Ms. Jones appears to drawing a line in the sand with open relationships on one side and polyamory on the other. I have yet to meet polyamorous people who did not have some open relationship(s) within their group. That is, within a poly group, one or more members may have open relationships with others outside the group from time to time.  When I was ‘upset’ (i.e. jealous) about my partners having affairs with other women in our apartment, they suggested I read Tristan Taormino’s “Opening Up“. Her advice,  I recall,  was that when you feel jealous, move on to an open relationship yourself. So when my partners tell me “we’re going to have xxx over for the night”,  they mean I’m free to play with one of my ‘friends’.

In mixed polyamorous and open relationships, those in the open relationship need to determine what to communicate to your other partners about your affairs. Here are two opinions:

 I like to be told when a partner has sex with someone else: in a scene, with someone they recently met, or with another partner. I’d just like to be told about it. Kind of up-front and forthcoming.

I like to be told about it because it helps to remove a sensation of anxiety that I have about the unknown.

…being told about their sexual encounters (or even coffee dates!) helps keep anxiety at bay and indirectly describes who is becoming more important in their lives

Simon Broussard (Russel) 

Annelle Wright commented to his post:

 I wouldn’t want my partner to routinely feel anxious if they didn’t know what happened. I’d be happier about sharing that level of detail for their sexual gratification, solely for their sexual gratification, with the consent of other partners. I’d seek consent from regular partners anyway

For steady ‘friends’, my partners say something as benign as “I’m going to be with xxx” . Usually we know “xxx” (because we have been introduced). If it’s a one-night stand or a trip to the back of the bar, we have a ‘get acquainted’ meeting.

Although we can make an intellectual distinction between polyamorous and open relationships, in practice those in polyamorous ones must keep their partners informed of the status of their open affairs. How much to inform depends on your partners needs. It helps to communicate early on to minimize their possible rejection of a prospective addition to their poly family, or to enable them to share intimacies with your ‘friend-with-benefits’.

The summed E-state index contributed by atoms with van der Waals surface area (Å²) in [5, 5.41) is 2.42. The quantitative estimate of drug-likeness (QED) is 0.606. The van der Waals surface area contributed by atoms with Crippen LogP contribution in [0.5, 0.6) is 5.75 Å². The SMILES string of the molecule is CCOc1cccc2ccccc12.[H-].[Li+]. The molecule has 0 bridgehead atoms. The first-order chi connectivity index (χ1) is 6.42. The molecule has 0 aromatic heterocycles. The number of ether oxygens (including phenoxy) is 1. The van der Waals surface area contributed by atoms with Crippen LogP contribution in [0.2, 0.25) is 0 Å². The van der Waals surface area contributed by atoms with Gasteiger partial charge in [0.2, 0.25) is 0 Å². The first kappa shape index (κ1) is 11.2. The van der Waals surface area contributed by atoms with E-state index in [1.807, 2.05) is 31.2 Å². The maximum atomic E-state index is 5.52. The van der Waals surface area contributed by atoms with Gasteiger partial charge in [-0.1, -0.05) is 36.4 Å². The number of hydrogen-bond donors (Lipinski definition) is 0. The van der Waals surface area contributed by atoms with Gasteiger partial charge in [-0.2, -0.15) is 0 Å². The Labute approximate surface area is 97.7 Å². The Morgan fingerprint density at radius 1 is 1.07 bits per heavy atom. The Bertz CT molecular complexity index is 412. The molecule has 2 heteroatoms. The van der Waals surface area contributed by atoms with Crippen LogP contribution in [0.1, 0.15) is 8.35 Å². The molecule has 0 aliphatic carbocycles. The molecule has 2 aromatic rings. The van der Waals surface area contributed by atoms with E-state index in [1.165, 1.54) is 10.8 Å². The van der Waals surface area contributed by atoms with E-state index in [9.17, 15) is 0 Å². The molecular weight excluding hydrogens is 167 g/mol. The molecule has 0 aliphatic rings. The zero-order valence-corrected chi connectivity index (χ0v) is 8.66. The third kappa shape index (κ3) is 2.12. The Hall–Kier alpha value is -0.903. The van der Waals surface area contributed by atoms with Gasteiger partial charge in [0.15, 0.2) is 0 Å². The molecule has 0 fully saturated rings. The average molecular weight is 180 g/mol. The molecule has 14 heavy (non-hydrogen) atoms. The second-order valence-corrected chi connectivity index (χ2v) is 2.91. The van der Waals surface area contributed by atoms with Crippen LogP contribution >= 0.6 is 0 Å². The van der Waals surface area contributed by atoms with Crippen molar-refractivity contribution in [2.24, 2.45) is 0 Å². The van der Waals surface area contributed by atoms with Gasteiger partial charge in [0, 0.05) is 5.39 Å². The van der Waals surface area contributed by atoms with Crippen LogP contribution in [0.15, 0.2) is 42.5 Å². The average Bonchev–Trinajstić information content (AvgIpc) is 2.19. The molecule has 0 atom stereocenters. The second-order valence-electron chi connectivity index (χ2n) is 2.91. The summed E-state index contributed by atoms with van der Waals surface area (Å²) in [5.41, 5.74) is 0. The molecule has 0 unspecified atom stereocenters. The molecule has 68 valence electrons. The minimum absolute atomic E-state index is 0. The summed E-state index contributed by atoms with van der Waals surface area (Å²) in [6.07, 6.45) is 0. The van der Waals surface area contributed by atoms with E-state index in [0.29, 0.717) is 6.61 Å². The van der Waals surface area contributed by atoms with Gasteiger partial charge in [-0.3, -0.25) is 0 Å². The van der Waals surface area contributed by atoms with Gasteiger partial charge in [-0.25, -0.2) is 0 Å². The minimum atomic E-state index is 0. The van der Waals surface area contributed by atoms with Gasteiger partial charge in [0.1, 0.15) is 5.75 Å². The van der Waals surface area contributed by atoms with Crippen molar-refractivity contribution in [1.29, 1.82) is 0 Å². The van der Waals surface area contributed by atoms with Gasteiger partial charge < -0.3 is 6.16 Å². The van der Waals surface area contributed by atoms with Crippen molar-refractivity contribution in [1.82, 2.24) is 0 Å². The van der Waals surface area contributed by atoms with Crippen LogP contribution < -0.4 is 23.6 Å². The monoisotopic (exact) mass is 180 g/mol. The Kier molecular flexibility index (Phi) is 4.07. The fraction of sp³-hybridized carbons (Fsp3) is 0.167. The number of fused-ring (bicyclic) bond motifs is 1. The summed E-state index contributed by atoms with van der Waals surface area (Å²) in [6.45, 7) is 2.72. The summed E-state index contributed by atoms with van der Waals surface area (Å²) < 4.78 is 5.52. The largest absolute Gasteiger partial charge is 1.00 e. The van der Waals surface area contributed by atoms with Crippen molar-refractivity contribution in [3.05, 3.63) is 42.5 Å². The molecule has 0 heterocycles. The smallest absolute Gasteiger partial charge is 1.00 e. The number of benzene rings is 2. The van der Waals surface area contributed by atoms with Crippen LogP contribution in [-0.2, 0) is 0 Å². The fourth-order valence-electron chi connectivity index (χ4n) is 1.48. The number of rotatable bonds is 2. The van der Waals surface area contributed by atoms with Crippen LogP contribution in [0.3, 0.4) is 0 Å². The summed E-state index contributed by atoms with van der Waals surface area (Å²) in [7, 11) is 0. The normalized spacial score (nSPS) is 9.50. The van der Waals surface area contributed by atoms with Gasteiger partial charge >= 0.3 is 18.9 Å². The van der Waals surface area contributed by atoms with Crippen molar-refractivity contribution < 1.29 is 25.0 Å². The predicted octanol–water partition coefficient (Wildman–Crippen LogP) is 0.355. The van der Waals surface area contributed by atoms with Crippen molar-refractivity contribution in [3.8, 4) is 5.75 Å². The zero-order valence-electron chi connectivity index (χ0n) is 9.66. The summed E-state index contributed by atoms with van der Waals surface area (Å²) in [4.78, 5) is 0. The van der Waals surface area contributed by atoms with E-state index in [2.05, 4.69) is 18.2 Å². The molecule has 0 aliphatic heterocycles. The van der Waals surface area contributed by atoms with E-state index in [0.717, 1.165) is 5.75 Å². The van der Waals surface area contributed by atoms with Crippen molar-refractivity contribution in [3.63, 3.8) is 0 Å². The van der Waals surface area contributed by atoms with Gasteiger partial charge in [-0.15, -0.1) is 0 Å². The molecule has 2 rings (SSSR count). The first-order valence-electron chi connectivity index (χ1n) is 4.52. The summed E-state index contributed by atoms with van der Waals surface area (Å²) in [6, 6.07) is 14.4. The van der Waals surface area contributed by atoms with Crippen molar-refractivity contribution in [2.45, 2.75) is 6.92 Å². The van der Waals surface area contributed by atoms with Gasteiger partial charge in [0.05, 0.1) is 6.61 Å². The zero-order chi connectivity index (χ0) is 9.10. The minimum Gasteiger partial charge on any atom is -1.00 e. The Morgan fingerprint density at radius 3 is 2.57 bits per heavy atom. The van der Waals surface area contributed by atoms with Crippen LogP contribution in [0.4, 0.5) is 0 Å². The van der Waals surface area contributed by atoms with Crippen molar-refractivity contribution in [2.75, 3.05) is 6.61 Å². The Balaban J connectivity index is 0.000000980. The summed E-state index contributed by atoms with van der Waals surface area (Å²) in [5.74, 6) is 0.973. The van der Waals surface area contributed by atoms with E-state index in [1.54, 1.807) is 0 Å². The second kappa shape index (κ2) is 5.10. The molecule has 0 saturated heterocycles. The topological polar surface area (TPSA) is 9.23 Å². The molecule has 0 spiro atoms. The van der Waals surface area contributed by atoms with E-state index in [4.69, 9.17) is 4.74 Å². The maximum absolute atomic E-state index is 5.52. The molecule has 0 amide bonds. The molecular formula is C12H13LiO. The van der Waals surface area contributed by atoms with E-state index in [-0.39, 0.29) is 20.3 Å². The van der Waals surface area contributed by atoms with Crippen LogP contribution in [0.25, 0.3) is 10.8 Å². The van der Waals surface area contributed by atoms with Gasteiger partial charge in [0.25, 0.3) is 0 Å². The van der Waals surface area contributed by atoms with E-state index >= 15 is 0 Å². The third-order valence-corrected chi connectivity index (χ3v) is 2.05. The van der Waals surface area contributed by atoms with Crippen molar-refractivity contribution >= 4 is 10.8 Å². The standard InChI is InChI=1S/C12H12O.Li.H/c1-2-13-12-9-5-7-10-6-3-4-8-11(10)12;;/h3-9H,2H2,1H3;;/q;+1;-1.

For us it is counterproductive to reaching fulfillment in alternative lifestyles to think polyamory is superior/preferrable to open relationships . There are many who might consider an open relationship but are daunted by polyamory. Open relationships can and often do lead to polyamory.


[1] sex-first: PV has this requirement in her new relationship checklist:

Want to have sex on the first night, and not judge me for wanting the same.
Sexual compatibility is crucial to me, and I’d like to find that out sooner rather than later. I also see nothing wrong with sex on the first night, so I go ahead and do it whenever the circumstances allow it. If me having sex with you on the first night disqualifies me to be your girlfriend/wife in your mind, your mind is obviously not open and evolved enough to warrant my interest.

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Do we compromise ideal bdsm relationship away?

PV wrote her views on what she respects in a relationship with respect to polyamory:

  1. Want an openly non-monogamous relationship.I’ve tried monogamy and it doesn’t work for me. It never will and I will never promise monogamy to anyone. My partner has to be on the same page – has to *know* he can’t and doesn’t want to be monogamous.

  2. Be OK with my level of non-monogamy.On the spectrum of completely monogamous to completely non-monogamous, I’m pushing the latter extreme. I have no rules (other than ‘use a condom’) for my partners: They can fuck whoever they want, whenever they want, and however (much) they want. I need the same level of freedom. Most people I would’ve considered dating based on their other qualities who claimed to be non-monogamous could not deal with my level of non-monogamy.


PV enumerates her checklist of what she expects of a prospective partner in a relationship. Should we all have a “checklist” like she has? Or, is there a ‘give and take’ in relationships?

Maybe her standards are too high…or are they?

Fern writes: “There is always compromise in relationships, but there is a world of difference between small ‘c’ compromise and capital ‘C’ Compromise”

by big ‘C’ she means: Big ‘C’ Compromise is about giving away things that are fundamental to your happiness